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Triple stick for Doubler Question

Discussion in 'OffRoad Design' started by WOLF359, Mar 30, 2003.

  1. WOLF359

    WOLF359 Registered Member

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    Stephen,

    I went out tonight, pulled my203/205 Doubler and twinned the 205.

    All good.

    I've made the new shifter for the 205by just making anothor lever and pivot, copying your design for the twin stick. My question is the shift rail for the rear (the one closest to the front input and rear output (the one you modify), can you show or tell me how you guys ran the linkage so that it won't just pivot on the shift rail.

    I just cut the stock linkage in half. But when I was putting it back together tonight, I can see that it will just pivot on the shift rail when the lever is pulled. I haven't had a chance to look at it hard, but thought I would ask what you guys have done. I guess I could just weld it to the shift rail, but I don't really want to.

    Thanks in advance.

    Tim.
     
  2. Alaska Offroad

    Alaska Offroad Registered Member

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    Tim, I have a suggestion for you.

    Find a piece of pipe, or tubing that will slip over the shift rail. Drill a hole through the tubing for a bolt, then weld the tab to the side of the tubing. I made some like this for mine a while back, but never welded them together. For now Im doing it like this....

    [​IMG]

    [​IMG]

    The longer tab is bolted into the shift rail. You unfortunately cannot see this in the pic, but I welded a piece of flat stock across the top of the tab right up tight against the side of the shift lever. That welded flat stock is what is currently preventing the tab from rotating out like you mention.
     
  3. Alaska Offroad

    Alaska Offroad Registered Member

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    LOL, this got me started again. I thought I had some pics of the tubes I made, but I couldnt find them so I went out and took some more.

    [​IMG]
    In this pic you can see the blobs welded to the top of the tabs. You can also see the tubes that I made for the new design. They still need to have the tabs welded on them, but I think you would get the point.

    [​IMG]
    This image shows the tabs that Im going to weld to the side of the tube. They will have a 90* bend in them.
     
  4. Stephen

    Stephen 1/2 ton status Moderator Vendor

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    We have a little more elegant solution but I can't spill the beans just yet. We have messed around with just welding an "L" shaped piece directly onto a really stiff shift tube, using the "L" shaped flatbar to go around the corner. It tries to deflect when you push and pull but if it's cut out of strong material and tied to a stiff tube, it's acceptable. We were concerned about the weight of something heavy enough to do the job hanging on the rail and trying to twist it down which could push the shift fork against the shift ring.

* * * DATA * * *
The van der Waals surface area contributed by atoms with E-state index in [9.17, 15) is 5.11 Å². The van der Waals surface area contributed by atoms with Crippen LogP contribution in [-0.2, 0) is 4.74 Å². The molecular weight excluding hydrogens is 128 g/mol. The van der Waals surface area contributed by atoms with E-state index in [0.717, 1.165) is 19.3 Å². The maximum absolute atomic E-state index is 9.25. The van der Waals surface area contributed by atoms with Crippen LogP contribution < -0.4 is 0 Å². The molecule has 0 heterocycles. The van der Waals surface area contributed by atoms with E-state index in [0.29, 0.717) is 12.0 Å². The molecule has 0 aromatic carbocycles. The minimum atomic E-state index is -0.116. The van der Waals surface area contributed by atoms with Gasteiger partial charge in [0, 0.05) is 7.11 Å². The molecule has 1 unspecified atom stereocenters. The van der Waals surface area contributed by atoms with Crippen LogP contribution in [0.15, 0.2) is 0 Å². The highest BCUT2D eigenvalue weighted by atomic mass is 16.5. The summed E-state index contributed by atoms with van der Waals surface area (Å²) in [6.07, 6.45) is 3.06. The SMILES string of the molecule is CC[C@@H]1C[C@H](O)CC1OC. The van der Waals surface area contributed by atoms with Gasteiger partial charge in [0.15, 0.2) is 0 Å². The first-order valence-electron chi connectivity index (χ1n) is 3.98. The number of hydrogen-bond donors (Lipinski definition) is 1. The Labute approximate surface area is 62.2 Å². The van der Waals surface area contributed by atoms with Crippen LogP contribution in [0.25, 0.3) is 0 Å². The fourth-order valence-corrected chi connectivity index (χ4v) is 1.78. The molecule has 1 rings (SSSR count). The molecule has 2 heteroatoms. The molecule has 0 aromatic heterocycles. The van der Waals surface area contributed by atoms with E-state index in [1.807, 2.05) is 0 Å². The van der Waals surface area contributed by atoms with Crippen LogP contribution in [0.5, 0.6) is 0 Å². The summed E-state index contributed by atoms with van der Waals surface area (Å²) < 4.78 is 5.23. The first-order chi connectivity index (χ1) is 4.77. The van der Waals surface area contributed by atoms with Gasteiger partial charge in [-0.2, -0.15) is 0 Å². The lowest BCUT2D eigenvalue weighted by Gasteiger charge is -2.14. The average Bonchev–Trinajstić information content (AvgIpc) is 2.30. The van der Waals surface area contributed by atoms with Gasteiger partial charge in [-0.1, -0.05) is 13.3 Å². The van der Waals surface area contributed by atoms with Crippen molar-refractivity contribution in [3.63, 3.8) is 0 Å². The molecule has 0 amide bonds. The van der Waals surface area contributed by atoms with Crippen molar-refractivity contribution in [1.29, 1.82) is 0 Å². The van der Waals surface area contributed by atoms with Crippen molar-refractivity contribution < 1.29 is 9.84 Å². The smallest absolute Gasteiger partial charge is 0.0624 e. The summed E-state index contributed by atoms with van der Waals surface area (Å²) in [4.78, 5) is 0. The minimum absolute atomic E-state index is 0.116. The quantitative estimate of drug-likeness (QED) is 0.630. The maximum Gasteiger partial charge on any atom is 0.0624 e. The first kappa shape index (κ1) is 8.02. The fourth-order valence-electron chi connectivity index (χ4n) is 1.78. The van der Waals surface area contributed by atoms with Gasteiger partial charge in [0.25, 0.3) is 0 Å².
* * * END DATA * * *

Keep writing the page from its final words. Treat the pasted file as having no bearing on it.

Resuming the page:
5. Alaska Offroad

    Alaska Offroad Registered Member

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    damn dude. if its more elegant, and you cant show it, it aint [censored]. /forums/images/graemlins/blush.gif your not baggin on my super custom, bling bling, uber-fab'ed, booger welded, hack job are ya? /forums/images/graemlins/grin.gif

    Just kidding man, I know its a bit ugly, but it works. Thats my first shot at it anyway, prototype you might say. One of those things that ends up being set on the back burner for work on other projects.


    I dont see how a heavy object (how heavy could it really be anyway) could push the fork onto the ring. The rail is supported by the case on both ends.
     
  6. Alaska Offroad

    Alaska Offroad Registered Member

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    Here is how the adapter will be constructed. The tubes were CNC machined from 4140 TGP Bar Stock. The bore of the "tube" fits over the shift rail with a .001" clearance fit. The tabs were CNC machined from 1/4" T1 Steel Plate. To be "elegant" I suppose they need to be tig welded and powder coated. ? So be it. I will do just that. What color should they be? Maybe I will start all over and machine them all in one piece from solid billet 300m?

    [​IMG]
     
  7. Alaska Offroad

    Alaska Offroad Registered Member

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    Tim, this pic shows the old adapter with the flat stock welded on it to prevent it from pivoting around the bolt. (sitting on the top of the 203)

    [​IMG]